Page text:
Parents say 234 girls missing after mass kidnap by Islamic militants
Up to 234 girls are missing from a Nigerian school attacked last week by Islamic extremists - significantly more than the 85 reported by education officials, parents told the state governor today.
The higher figure came out a week after the kidnappings when the Borno state governor insisted a military escort take him to the town. Parents told the governor that officials would not listen to them when they drew up their list of names of missing children and the total reached 234.
Security officials warned governor Kashim Shettima that it was too dangerous for him to drive to Chibok, 80 miles from Maiduguri, the Borno state capital and birthplace of the Boko Haram terrorist network blamed for the abductions.
State education spokesman Musa Inuwo Kubo and the principal of the Chibok Government Girls Secondary School initially said that 129 science students were at the school to sit a physics exam when the abductors struck a week ago.
Twenty-eight pupils escaped from their captors between last Tuesday and Friday. Then another 16 were found to be day scholars who had returned to their homes in Chibok before the attack. That left 85 missing students, according to school officials.
The latest confusion comes after the military reported last week that all but eight of those abducted had been rescued - but then retracted the claim the following day.
Security sources have said they are in "hot pursuit" of the abductors, but so far they have not rescued any of the girls and young women, aged between 16 and 18.
Parents and other town residents have joined the search for the students in the Sambisa Forest which borders Chibok town and is a known hideout for the militants.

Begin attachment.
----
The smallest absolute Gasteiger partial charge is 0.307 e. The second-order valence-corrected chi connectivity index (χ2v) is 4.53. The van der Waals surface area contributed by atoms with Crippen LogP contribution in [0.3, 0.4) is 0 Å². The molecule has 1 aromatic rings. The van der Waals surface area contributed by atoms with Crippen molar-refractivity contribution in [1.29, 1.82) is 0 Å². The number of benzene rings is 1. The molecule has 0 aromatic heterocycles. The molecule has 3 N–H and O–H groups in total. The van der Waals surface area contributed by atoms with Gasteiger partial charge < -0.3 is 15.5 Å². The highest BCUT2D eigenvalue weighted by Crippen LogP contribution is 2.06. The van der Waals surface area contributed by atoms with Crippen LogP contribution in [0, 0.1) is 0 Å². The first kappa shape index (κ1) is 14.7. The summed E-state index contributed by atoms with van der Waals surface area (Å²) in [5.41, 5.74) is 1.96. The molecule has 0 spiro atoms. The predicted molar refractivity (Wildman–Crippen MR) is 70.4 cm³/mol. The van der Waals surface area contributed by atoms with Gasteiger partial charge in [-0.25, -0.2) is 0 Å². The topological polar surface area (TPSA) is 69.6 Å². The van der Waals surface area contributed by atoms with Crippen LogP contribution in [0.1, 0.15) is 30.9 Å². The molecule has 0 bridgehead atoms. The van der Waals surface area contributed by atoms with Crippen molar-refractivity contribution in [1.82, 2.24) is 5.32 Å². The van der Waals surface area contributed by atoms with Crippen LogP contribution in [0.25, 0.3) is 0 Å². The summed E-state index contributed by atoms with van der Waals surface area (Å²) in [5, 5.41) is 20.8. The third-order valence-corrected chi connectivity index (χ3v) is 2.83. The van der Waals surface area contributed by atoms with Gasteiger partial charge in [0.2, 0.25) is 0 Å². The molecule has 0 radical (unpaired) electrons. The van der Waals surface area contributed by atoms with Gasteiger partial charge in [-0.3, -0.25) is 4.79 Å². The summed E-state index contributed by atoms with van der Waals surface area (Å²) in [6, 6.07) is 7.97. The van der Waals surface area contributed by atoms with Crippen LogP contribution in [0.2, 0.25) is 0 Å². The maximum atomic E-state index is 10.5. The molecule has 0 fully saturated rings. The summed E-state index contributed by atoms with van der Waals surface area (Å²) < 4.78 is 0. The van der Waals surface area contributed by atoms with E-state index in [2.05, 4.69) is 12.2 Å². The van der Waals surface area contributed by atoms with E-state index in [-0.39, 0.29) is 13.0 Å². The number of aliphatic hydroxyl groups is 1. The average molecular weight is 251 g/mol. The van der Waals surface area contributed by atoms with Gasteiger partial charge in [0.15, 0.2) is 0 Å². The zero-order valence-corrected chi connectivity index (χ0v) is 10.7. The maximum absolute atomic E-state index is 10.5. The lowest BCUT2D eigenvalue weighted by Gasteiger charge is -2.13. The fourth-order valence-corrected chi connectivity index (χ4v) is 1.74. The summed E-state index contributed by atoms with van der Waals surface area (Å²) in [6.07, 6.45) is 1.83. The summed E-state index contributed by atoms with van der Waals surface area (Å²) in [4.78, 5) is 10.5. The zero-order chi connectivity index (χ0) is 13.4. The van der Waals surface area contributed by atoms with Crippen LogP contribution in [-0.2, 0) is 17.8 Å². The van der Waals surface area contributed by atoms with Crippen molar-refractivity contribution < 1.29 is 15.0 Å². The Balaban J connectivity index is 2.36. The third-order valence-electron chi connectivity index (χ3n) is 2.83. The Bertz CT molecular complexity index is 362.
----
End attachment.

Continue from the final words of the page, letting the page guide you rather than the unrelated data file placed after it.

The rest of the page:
The kidnappings are believed to have been carried out by Nigeria's Islamic extremist rebels, known as Boko Haram.
Boko Haram - the name means "Western education is sinful" - is violently campaigning to establish an Islamic Sharia state in Nigeria, whose 170 million people are about half Muslim and half Christian.
It has been abducting some girls and young women in attacks on schools, villages and towns but last week's mass kidnapping is unprecedented. The extremists use the young women as porters, cooks and sex slaves, according to Nigerian officials.
Boko Haram was on a rampage last week, staging four attacks in three days that began with a massive explosion during rush hour at a busy bus station on Monday morning in Abuja, the capital in the centre of the country, which killed at least 75 people and wounded 141.
Nigeria's military and government had claimed to have the militants on the run and contained in a remote north east corner on the border with Cameroon.
But extremist attacks have increased in frequency and become ever deadlier this year with more than 1,500 people killed so far, compared to an estimated 3,600 between 2010 and 2013.